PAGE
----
Liz Johnson.Editor.Sew4Home's picture

@PS - You didn't specify which product you were asking about or exactly what type of project you're working on. But in general, for something like a lunchbag or similar, the thermal battings do help keep the cold in. However if the idea is to keep food items cold, the item(s) would, of course, need to start out cold or you'd want to include a cold pack. None of the products above are meant to be used directly against food. You'd need to sandwich the thermal batting between layers of polyurethane laminate or similar (you'd want to research your options online for food safety).

M Chippewa said:
M Chippewa 's picture

Which is best for a diy non electric  blanket  ? Need to keep an elderly lady warm this winter 

Liz Johnson.Editor.Sew4Home said:
Liz Johnson.Editor.Sew4Home's picture

M Chippewa - For a blanket, we've found that traditional fabric and batting is usually best. The weight and comfort for something like that, especially since she is likely to be indoors keeping warm, is better. Nice thick fabrics such as wool and fleece are always great, layered with standard quilt batting. 

Liz Johnson.Editor.Sew4Home said:
Liz Johnson.Editor.Sew4Home's picture

@Dudztx: as mentioned above: An important note about microwaving: The materials listed below that have a metallic layer specifically say, "Do not microwave." None of the rest actually state they are safe to microwave either. So for any kind of thermal fabric, unless it specifically says it's microwavable, we recommend you don't risk it. One exception, described at the end of this page, is Wrap-N-Zap by Pellon, which is specifically designed to be microwaved.

Jerome said:
Jerome's picture

Which material would best be suited for sewing into a tent to keep the heat off in the mornings and summer but feels nice and warm at nights when it gets cold and not flammable?

Liz Johnson.Editor.Sew4Home said:
Liz Johnson.Editor.Sew4Home's picture

Jerome - As a home décor site, we didn't test any of the materials in the situation you're describing, and don't consider ourselves experts in outdoor gear. You might try a couple companies we have here in the PNW that specialize in outdoor projects: The Rainshed and Green Pepper Patterns -- links below. We have no affiliation with either but both are very reputable companies.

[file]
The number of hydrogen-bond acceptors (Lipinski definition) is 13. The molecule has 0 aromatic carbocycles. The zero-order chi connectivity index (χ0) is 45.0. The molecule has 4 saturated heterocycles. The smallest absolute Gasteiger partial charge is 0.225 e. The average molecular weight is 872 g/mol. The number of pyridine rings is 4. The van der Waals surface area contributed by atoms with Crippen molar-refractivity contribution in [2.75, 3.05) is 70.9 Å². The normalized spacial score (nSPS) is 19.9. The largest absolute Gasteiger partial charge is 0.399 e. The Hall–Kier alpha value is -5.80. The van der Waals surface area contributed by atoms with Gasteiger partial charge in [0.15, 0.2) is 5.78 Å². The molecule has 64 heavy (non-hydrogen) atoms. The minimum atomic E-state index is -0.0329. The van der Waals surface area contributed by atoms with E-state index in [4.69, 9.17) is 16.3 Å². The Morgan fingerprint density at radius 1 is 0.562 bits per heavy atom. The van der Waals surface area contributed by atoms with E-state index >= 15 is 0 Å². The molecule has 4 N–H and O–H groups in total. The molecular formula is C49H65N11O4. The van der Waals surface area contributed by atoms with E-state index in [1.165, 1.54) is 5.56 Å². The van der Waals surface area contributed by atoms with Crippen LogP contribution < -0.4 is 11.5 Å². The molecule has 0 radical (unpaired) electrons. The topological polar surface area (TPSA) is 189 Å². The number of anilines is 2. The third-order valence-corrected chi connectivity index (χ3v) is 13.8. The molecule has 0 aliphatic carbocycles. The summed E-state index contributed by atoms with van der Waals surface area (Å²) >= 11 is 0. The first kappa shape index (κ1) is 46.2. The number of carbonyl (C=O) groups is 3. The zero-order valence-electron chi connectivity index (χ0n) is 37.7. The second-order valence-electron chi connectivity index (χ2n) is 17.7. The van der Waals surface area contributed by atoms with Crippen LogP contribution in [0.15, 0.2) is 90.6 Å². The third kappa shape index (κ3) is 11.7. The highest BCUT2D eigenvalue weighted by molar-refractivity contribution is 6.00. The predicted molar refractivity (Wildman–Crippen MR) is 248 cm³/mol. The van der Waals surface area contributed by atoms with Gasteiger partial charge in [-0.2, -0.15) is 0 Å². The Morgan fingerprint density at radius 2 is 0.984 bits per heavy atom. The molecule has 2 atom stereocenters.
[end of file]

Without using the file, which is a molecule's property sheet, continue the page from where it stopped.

Barb01 said:
Barb01's picture

I am looking for a fabric to add to  the painters canvas drop clothes that I am using as drapes... I need a fabric I can sew on that will insulate ...keeping warm in and the winter and hot out in the summer. The drop clothes are are large rings so they can be opened and closed.


Sara44 said:
Sara44's picture

I am converting a cargo van into a camper and wanted to know which fabric you would suggest for insulative curtains that go between the front and rear? Also, would it be okay to sew a more decorative fabric over the insulative one?

stedfast93 said:
stedfast93's picture

Hi. I was just wondering the same in regard to curtains.  I'll be making new ones for the RV we just bought. Did you make a decision yet? I'm looking at the one by Pellon, it's like fleece but reflective. I don't thunk it makes a crinkle sound.  Not 100% sure. I figured I would sandwich it between a backing and the curtain itself. Would love to hear what you came up with. My email is stedfast93@gmail.com. thanks!

Liz Johnson.Editor.Sew4Home said:
Liz Johnson.Editor.Sew4Home's picture

@ Sara - there are a lot of variables surrounding this question, but in general, if you don't mind there being a bit of a "crinkly" noise when moving the curtains, one of the heavier thermal options would likely be the best - like the Insul-Fab. You can certainly add a decorative fabric for either your top layer or lining layer. Is it best to layer any of the thermal options. You might also want to look into the product Warm Company has that is specifically for windows as another option: https://warmcompany.com/products/warm-home/warm-window

Jay said:
Jay's picture

I’ve been doing a bit of research into this and thought I’d lend my basic knowledge of physics to help people with determining the best product for their application.

These problems are modeled as two zones at different temperature / energy levels separated by an insulating surface. The three methods by which heat is transferred are kinetic energy, radiation, and convection.

The kinetic energy will typically be hot and cold air. The insulating material’s R value determines how much energy is transferred.

Radiation energy is emitted by warm bodies and the sun. The radiation reflecting material determines how much of this energy is allowed to pass between the zones.

Convection is related to the porosity of the insulating material. A porous material may allow air and moisture to pass between zones.

Have fun with your projects! All the best

CharlotteOttilo said:
CharlotteOttilo's picture

Hi Jay, just wondering if you can answer this question. I went to Joann yesterday. I asked for the Pellan product that I could use for making an insulated bag for baby bottles. She sold me Thermalam. In researching(should have done that before I left), I'm not sure if this is the right product. What do you think?  Thanks! 

CharlotteOttilo said:
CharlotteOttilo's picture

Thank you Liz, hope you get this, I keep getting a message that I am spamming.  lol